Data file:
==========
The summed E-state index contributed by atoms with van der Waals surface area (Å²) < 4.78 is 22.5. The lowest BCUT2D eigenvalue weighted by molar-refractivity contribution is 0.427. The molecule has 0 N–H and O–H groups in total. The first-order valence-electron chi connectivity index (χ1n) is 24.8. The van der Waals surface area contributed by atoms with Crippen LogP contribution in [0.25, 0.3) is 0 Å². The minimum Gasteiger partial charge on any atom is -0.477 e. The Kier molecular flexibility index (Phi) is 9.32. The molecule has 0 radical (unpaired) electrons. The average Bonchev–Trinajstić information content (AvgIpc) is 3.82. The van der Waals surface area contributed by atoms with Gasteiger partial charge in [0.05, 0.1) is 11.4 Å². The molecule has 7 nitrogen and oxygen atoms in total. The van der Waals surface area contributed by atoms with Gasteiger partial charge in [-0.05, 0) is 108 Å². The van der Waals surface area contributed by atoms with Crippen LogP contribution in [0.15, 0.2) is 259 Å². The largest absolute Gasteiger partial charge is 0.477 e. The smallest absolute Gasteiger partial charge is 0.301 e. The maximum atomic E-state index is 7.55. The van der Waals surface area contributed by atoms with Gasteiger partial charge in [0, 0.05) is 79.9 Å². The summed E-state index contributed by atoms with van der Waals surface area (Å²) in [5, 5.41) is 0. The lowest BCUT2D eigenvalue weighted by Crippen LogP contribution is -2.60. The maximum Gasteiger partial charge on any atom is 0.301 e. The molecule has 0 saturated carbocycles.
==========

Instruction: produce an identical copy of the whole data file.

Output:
The summed E-state index contributed by atoms with van der Waals surface area (Å²) < 4.78 is 22.5. The lowest BCUT2D eigenvalue weighted by molar-refractivity contribution is 0.427. The molecule has 0 N–H and O–H groups in total. The first-order valence-electron chi connectivity index (χ1n) is 24.8. The van der Waals surface area contributed by atoms with Crippen LogP contribution in [0.25, 0.3) is 0 Å². The minimum Gasteiger partial charge on any atom is -0.477 e. The Kier molecular flexibility index (Phi) is 9.32. The molecule has 0 radical (unpaired) electrons. The average Bonchev–Trinajstić information content (AvgIpc) is 3.82. The van der Waals surface area contributed by atoms with Gasteiger partial charge in [0.05, 0.1) is 11.4 Å². The molecule has 7 nitrogen and oxygen atoms in total. The van der Waals surface area contributed by atoms with Gasteiger partial charge in [-0.05, 0) is 108 Å². The van der Waals surface area contributed by atoms with Crippen LogP contribution in [0.15, 0.2) is 259 Å². The largest absolute Gasteiger partial charge is 0.477 e. The smallest absolute Gasteiger partial charge is 0.301 e. The maximum atomic E-state index is 7.55. The van der Waals surface area contributed by atoms with Gasteiger partial charge in [0, 0.05) is 79.9 Å². The summed E-state index contributed by atoms with van der Waals surface area (Å²) in [5, 5.41) is 0. The lowest BCUT2D eigenvalue weighted by Crippen LogP contribution is -2.60. The maximum Gasteiger partial charge on any atom is 0.301 e. The molecule has 0 saturated carbocycles.